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New York State of Mind

The Blue Barn theatre thrives in its 22nd season

Touch it. Experience it. Own it.

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New York City is still dotted with the occasional brick street tucked away throughout Manhattan and its boroughs. Here in Omaha, the Old Market’s 11th Street also happens to be of the cobblestone variety.
 

But that’s not where the otherwise scant similarities end between the two disparate towns, one a metropolis and the other a budding
micro-opolis. All one need do to prove the point is look to the cities’ floodlit stages.
 

Stroll along those 11th Street pavers and scale five cement steps– eight if you are approaching from the downhill side– and you’ll find yourself at the Blue Barn Theatre, a striking example of prairie theater delivered with a Gotham state of mind.
 

“We’re a New York-born, Omaharaised theater that uses a bare roots approach to what we do,” said Susan Clement-Toberer, producing artistic director of the company that is now in its 22nd season.
 

The Blue Barn was launched by a cadre of graduates from the State University of New York at Purchase Theatre Conservatory. The school is widely regarded as one of the nation’s top ten theatre incubators of creative talents.
 

Clement-Toberer, a Seattle native and also a product of SUNYPurchase, headed west to join the organization a year after it was founded in 1989.

When friends come to visit from back east, they tell me
that they are just blown away by omaha’s arts community.

-Susan Clement-Toberer

 

“In New York,” she said, “there is a structure, a hierarchy of arbiters who can artificially limit and define how things work. There are no such barriers here in Omaha. No one has the power to define us here. We can define ourselves. There are no limits.”
 

The Blue Barn operates on the smallest of budgets. Clement-Toberer is the only fulltime staff member and yet they somehow manage to conjure up the highest of production values every time the lights go down on work that is on par with that to be found five steps down and 1,140 miles to the east.
 

“The Blue Barn has a long history of presenting the very finest in highquality work that attracts the area’s best artists,” said the Omaha Community Playhouse’s Carl Beck, artistic director of America’s largest community theater.
 

“The intimacy of their Jacob Marley’s Christmas Carol was amazing,” he said in citing how what may appear to be contrasts can also result in the most delicious of convergences. “Just look at it” he said of the 2010 treat, “a four-man show done on the barest of stages became as equally a compelling production of A Christmas Carol as any of us had seen or done.”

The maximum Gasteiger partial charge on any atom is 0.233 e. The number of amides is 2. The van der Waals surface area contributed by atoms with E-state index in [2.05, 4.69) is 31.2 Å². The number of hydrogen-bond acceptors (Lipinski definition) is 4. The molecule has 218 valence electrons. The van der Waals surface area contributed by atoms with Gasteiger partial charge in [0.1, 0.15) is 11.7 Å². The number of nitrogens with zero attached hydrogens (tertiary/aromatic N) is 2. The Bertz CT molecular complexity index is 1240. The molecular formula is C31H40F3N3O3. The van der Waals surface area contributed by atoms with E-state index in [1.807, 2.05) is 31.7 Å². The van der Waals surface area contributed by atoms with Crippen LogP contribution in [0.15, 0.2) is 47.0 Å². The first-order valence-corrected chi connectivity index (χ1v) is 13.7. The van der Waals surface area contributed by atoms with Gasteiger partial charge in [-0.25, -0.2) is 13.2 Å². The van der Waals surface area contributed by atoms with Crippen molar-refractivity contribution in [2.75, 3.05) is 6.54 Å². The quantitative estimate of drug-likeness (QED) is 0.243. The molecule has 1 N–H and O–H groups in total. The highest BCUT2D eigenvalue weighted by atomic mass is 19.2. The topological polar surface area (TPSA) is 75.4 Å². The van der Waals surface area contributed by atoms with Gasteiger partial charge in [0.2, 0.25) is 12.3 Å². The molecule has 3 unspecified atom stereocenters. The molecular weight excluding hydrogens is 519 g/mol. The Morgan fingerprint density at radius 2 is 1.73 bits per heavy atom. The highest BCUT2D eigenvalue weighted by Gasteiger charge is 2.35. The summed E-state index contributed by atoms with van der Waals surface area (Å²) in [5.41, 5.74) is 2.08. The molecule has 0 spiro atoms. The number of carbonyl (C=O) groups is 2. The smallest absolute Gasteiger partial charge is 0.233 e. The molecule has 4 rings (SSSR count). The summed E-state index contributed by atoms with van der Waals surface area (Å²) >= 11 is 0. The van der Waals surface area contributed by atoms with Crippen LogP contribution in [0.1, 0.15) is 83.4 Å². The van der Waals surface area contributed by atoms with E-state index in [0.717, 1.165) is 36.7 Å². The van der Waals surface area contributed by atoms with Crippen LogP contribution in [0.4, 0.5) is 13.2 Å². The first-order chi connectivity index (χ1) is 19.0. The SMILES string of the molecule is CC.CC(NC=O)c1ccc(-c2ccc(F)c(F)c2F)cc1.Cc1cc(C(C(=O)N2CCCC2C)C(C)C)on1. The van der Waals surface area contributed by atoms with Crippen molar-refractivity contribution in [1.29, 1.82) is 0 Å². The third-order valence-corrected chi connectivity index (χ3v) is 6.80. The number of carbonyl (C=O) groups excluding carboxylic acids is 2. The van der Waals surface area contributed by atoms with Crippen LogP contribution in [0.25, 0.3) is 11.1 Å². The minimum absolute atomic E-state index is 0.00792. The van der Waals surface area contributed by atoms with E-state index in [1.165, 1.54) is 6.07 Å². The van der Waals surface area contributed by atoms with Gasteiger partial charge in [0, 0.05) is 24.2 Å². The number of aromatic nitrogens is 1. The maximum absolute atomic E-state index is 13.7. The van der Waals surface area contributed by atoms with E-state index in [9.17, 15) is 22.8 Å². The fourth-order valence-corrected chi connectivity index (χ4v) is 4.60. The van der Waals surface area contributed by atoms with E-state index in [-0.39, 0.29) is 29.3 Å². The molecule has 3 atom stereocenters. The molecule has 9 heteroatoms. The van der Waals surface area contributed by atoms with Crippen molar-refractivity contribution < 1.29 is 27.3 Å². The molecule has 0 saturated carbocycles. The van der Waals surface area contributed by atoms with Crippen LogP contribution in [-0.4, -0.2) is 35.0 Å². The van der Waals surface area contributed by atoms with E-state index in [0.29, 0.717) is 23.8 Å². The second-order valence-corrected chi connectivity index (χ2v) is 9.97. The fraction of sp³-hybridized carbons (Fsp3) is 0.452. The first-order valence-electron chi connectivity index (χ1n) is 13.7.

That’s high praise from a company that knows more than a little about how to spin magic with the popular, pack-‘emin holiday classic.
 

Critics, the box office and awards organizations seem to agree with Beck. The Blue Barn staging of Edward Albee’s stunning The Goat or Who is Sylvia earned 2010 best drama nods from both the Theatre Arts Guild and the Omaha Entertainment and Arts Awards. The previous year, Margaret Edson’s transcendent Wit was named best drama by voters of the Theatre Arts Guild.
 

And last month’s Omaha Entertainment and Arts Awards delivered a trio of acting nods for David Lindsay-Abaire’s riveting Rabbit Hole on top of sound and lighting design awards for Dr. Jekyll & Mr. Hyde. This means that the Blue Barn must now find five new spaces on an already crowded, elbow-to-elbow trophy shelf.

AS FOR LIGHTER FARE?

“Our comedies are just as important to us as our dramas,” Clement- Toberer said with a wink. Think here of David Sedaris’ hilarious SantaLand Diaries or the uber-campy Reefer Madness – The Musical. Back by popular demand, the musical that won five Theatre Arts Guild awards will return this June.
 

Although the Blue Barn may point to New York for foundational influences, Clement-Toberer did a 180 on the map when asked to describe a mirror image of Omaha’s current cultural landscape.
 

“The arts scene today reminds me a lot of Seattle when I lived there in the ‘80s. That was before things got so big there and it had that same raw, bare roots feel where young, fledgling artists found creative ways to do almost anything.”
 

In small-ish town Omaha, she said, great wonders are often only footsteps away.
 

“When friends come to visit from back east, they tell me that they are just blown away by Omaha’s arts community, by what they can find at the Blue Barn and at places like the Bemis Center for Contemporary Arts and The Kaneko,” she said of neighboring cobblestone-girded institutions. “When Edie Falco helped us with a fundraiser a couple years ago, she was in awe of not just what we have built here with the Blue Barn, but of the entire Omaha scene.”
 

Up next for those who will jostle to sit in one of the theater’s 87 cinnamon-hued, velveteen seats is Three Tall Women, Edward Albee’s wickedly funny, Pulitzer Prize-winning serio-comedy, a look at the arc of one human life from the perspectives of three different generations.

 

-end- metroMAGAZINE

 

 

 

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